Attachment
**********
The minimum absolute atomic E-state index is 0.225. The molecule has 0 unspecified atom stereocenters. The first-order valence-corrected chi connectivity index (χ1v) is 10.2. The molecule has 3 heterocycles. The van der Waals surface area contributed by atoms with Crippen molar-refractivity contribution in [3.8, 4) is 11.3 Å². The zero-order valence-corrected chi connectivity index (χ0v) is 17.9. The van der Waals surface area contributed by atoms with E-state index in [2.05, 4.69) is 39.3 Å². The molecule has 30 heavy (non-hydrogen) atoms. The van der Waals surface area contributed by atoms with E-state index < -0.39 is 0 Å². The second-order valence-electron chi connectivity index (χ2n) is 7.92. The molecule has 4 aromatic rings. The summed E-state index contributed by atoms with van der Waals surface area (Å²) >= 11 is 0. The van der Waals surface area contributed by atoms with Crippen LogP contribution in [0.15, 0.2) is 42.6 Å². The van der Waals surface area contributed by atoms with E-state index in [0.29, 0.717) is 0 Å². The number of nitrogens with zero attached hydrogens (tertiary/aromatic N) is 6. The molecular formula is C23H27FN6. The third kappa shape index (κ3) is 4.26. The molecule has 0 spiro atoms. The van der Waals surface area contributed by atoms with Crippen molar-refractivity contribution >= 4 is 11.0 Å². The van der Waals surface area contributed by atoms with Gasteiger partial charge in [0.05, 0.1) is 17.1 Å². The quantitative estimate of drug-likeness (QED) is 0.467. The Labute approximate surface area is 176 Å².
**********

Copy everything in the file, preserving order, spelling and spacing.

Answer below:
The minimum absolute atomic E-state index is 0.225. The molecule has 0 unspecified atom stereocenters. The first-order valence-corrected chi connectivity index (χ1v) is 10.2. The molecule has 3 heterocycles. The van der Waals surface area contributed by atoms with Crippen molar-refractivity contribution in [3.8, 4) is 11.3 Å². The zero-order valence-corrected chi connectivity index (χ0v) is 17.9. The van der Waals surface area contributed by atoms with E-state index in [2.05, 4.69) is 39.3 Å². The molecule has 30 heavy (non-hydrogen) atoms. The van der Waals surface area contributed by atoms with E-state index < -0.39 is 0 Å². The second-order valence-electron chi connectivity index (χ2n) is 7.92. The molecule has 4 aromatic rings. The summed E-state index contributed by atoms with van der Waals surface area (Å²) >= 11 is 0. The van der Waals surface area contributed by atoms with Crippen LogP contribution in [0.15, 0.2) is 42.6 Å². The van der Waals surface area contributed by atoms with E-state index in [0.29, 0.717) is 0 Å². The number of nitrogens with zero attached hydrogens (tertiary/aromatic N) is 6. The molecular formula is C23H27FN6. The third kappa shape index (κ3) is 4.26. The molecule has 0 spiro atoms. The van der Waals surface area contributed by atoms with Crippen molar-refractivity contribution >= 4 is 11.0 Å². The van der Waals surface area contributed by atoms with Gasteiger partial charge in [0.05, 0.1) is 17.1 Å². The quantitative estimate of drug-likeness (QED) is 0.467. The Labute approximate surface area is 176 Å².